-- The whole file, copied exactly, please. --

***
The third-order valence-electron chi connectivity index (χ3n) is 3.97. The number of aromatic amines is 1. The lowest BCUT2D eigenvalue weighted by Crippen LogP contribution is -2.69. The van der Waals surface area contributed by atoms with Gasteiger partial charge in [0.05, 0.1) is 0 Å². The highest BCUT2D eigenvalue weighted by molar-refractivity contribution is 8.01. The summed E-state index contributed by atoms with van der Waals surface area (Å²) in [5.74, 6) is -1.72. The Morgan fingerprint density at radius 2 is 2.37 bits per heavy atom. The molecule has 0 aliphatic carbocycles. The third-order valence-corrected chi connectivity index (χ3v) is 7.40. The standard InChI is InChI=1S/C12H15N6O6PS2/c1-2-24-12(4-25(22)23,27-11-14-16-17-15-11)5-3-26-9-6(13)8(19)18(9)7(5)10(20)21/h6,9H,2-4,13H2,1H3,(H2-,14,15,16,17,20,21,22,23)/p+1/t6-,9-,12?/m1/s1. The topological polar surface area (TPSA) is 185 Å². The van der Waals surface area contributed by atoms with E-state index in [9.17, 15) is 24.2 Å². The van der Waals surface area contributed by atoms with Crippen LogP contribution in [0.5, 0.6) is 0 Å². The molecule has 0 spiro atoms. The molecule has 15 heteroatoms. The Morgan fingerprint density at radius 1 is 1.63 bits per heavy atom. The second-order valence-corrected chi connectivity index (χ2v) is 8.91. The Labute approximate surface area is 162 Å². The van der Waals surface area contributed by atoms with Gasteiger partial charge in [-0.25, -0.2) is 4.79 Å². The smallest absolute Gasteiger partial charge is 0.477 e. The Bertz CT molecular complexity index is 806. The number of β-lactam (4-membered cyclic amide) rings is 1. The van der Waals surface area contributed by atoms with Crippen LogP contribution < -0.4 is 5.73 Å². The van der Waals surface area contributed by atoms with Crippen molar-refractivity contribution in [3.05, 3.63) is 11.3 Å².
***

The third-order valence-electron chi connectivity index (χ3n) is 3.97. The number of aromatic amines is 1. The lowest BCUT2D eigenvalue weighted by Crippen LogP contribution is -2.69. The van der Waals surface area contributed by atoms with Gasteiger partial charge in [0.05, 0.1) is 0 Å². The highest BCUT2D eigenvalue weighted by molar-refractivity contribution is 8.01. The summed E-state index contributed by atoms with van der Waals surface area (Å²) in [5.74, 6) is -1.72. The Morgan fingerprint density at radius 2 is 2.37 bits per heavy atom. The molecule has 0 aliphatic carbocycles. The third-order valence-corrected chi connectivity index (χ3v) is 7.40. The standard InChI is InChI=1S/C12H15N6O6PS2/c1-2-24-12(4-25(22)23,27-11-14-16-17-15-11)5-3-26-9-6(13)8(19)18(9)7(5)10(20)21/h6,9H,2-4,13H2,1H3,(H2-,14,15,16,17,20,21,22,23)/p+1/t6-,9-,12?/m1/s1. The topological polar surface area (TPSA) is 185 Å². The van der Waals surface area contributed by atoms with E-state index in [9.17, 15) is 24.2 Å². The van der Waals surface area contributed by atoms with Crippen LogP contribution in [0.5, 0.6) is 0 Å². The molecule has 0 spiro atoms. The molecule has 15 heteroatoms. The Morgan fingerprint density at radius 1 is 1.63 bits per heavy atom. The second-order valence-corrected chi connectivity index (χ2v) is 8.91. The Labute approximate surface area is 162 Å². The van der Waals surface area contributed by atoms with Gasteiger partial charge in [-0.25, -0.2) is 4.79 Å². The smallest absolute Gasteiger partial charge is 0.477 e. The Bertz CT molecular complexity index is 806. The number of β-lactam (4-membered cyclic amide) rings is 1. The van der Waals surface area contributed by atoms with Crippen LogP contribution < -0.4 is 5.73 Å². The van der Waals surface area contributed by atoms with Crippen molar-refractivity contribution in [3.05, 3.63) is 11.3 Å².